There are positive and negatives to look at. Yes Telus won’t get to suck up one of the smaller players and make us one step closer to going back to the Big 3 but then again if Mobilicity’s only option is bankruptcy then where else does that leave things.

    I’ve always thought that if any of the new entrants came into trouble there should be a merger between the new entrants. I personally think that Videotron should buy them up. Quebecor has the money and it would give them expansion outside of Quebec and could cut the costs involved with roaming agreements they have to sign now to give customers service outside of Quebec.

    I know this is not a likely scenario because I don’t think the Quebecor has the want to expand into the rest of Canada. At least I’d be able to have service outside of Quebec that I didn’t have to pay for :)

  • Thomas C. Riddell

    I am glad this did not happen now Wind can buy them

  • beyond

    YEAHHHHHHH!!!!!!!!!!!!!!!!!!! Eat spectrum, Telus.

    • deltatux

      Ummm… that’s exactly what TELUS wanted…

    • beyond

      ooops, sorry I mean… PUKE Spectrum Telus!!!!!!!!!!!

  • neodoru

    Best news I’ve heard regarding mobile industry in Canada! I’m really surprised!

  • CADDMan71

    If the government was so serious about creating competition in the cellular industry they should not use the same model that the NHL uses to find owners. IMHO the only new carrier that would have had any long-term success was Shaw, but they pulled out less than a year after they starting building their network in the west. Wind & Mobilicity were both so poorly run from the get go that it’s amazing that they’re still around today. If they were to combine their efforts (which many Kool-Aid drinkers here have suggested) they would be simply creating a single company that would have debts nearing, if not already well above, a $1Billion which show no sign of being paid off ANYTIME soon.

  • Khristopher Ranger

    I would really like to see Wind buy Mobilicity!

  • Liberal Phone Person

    My hope: mobilicity declares bankruptcy. large corporation scoops up wind and mobi at a discount, merges the two carriers (and their spectrum) into a fourth national player. Uses extra AWS spectrum to create an AWS-HSPA and AWS-LTE network.

  • ginobili1

    Another great step from the Gov’t and another win for the consumer.

  • Anonymous501

    I think this is a good thing. There is a limited amount of spectrum. Certain parts were reserved in order foster competition. Allowing the big three to absorb the spectrum would wipe out the ability of new players to try again down the road?

    I don’t think mobilicity going bankrupt is a good enough excuse to let Telus buy it. If mobilicity does go bankrupt, then allow the spectrum to return to the government, so another startup can take a try (or maybe an existing startup can expand).

    It would seem the Canada doesn’t have enough room for 6 or 7 cell phone providers, but I think we have room for more than 3. Maybe a 4th company (Wind) or a new startup can consolidate all the remaining spectrum and take a shot.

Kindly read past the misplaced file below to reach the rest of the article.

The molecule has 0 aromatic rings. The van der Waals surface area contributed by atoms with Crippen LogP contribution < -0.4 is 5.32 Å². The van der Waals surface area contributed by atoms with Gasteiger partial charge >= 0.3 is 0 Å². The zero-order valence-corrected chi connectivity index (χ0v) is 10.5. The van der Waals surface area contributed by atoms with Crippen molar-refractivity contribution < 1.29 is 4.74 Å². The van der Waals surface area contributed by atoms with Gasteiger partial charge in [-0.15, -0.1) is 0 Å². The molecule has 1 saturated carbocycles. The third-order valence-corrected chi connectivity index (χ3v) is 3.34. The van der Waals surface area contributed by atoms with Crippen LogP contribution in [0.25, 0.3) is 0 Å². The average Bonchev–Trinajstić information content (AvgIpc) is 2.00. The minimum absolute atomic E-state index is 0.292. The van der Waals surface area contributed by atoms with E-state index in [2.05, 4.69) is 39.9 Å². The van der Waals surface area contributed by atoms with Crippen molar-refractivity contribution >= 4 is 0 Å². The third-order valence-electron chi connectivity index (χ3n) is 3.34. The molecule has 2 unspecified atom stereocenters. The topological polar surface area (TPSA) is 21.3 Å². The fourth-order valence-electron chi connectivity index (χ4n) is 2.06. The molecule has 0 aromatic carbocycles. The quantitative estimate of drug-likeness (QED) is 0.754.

I was completely against letting Telus buy it. Letting any of the big three buy it would competely prevent anyone from taking another shot in the future.

  • undino

    TLDR all the extensive debate people are having about letting mobilicity die. Whats bad about mobilicity dying is that it is a minor deterrent for foreign investors to spend money in such a fortified telco market. If new entrants cant survive in such a short 2-3 year life time foreign investors are unlikely going to invest. What’s good about Ottawa willing to let mobility die is that they DO mean to promote for competition, so that does help in a sense to get people interested.

    if mobilicity bankrupts, thats 250k subscribers that new entrants like wind could or will likely pick up (since the phones are compatible) and that does help to build a stronger 4th carrier. But thats if wind can survive in the first place, they are pretty much withering away.

    • Xfour00

      foreign telecoms find it near impossible to prosper in canada because the big 3 have a stranglehold on the market and spectrum what needs to happen is for the government to break up the big 3 and allow foreign companies a level playing field

    • undino

      I agree, but we should also consider that allowing investments from foreign companies is really meant to stimulate competition in the market. Leveling the market for foreigners will divert capital out of Canada (when it becomes profitable), so it will not be what Ottawa wants.

      I think the only way to really break the stranglehold the big3 has on canadians, is for canadians to limit their reliance on those 3 companies.

  • Willy

    Great news! Now, Wind Mobile, do something.

  • Outspoken

    Now this leaves the opprotunity for Wind and Moblicity to merge

  • PT

    My hat is off to you sir. Finally that someone who has the ball to said NO to Robelus.

    • Carl Hall

      Clement did too….he gave Wind the chance to operate

  • asianz

    I think government should take over it if it goes bankrupt.

  • EvanKrosney

    Imagine, we could have the Big 4: Rogers, Telus, Bell and WIND. Except people would actually like WIND, and they could drive prices lower and bring more competition to the Canadian landscape.

    WIND needs to gobble up Mobi, Vimplecom clearly has the funds necessary. Gaining more spectrum would mean more expansion, better coverage and speeds, and less whining from their customers about spotty service.

    This could finally mean that we’ll finally get a fourth choice viable for all Canadians. And while there are other solutions that I may have preferred (ie: government owned spectrum, but tough luck getting that with the Cons), this isn’t too bad.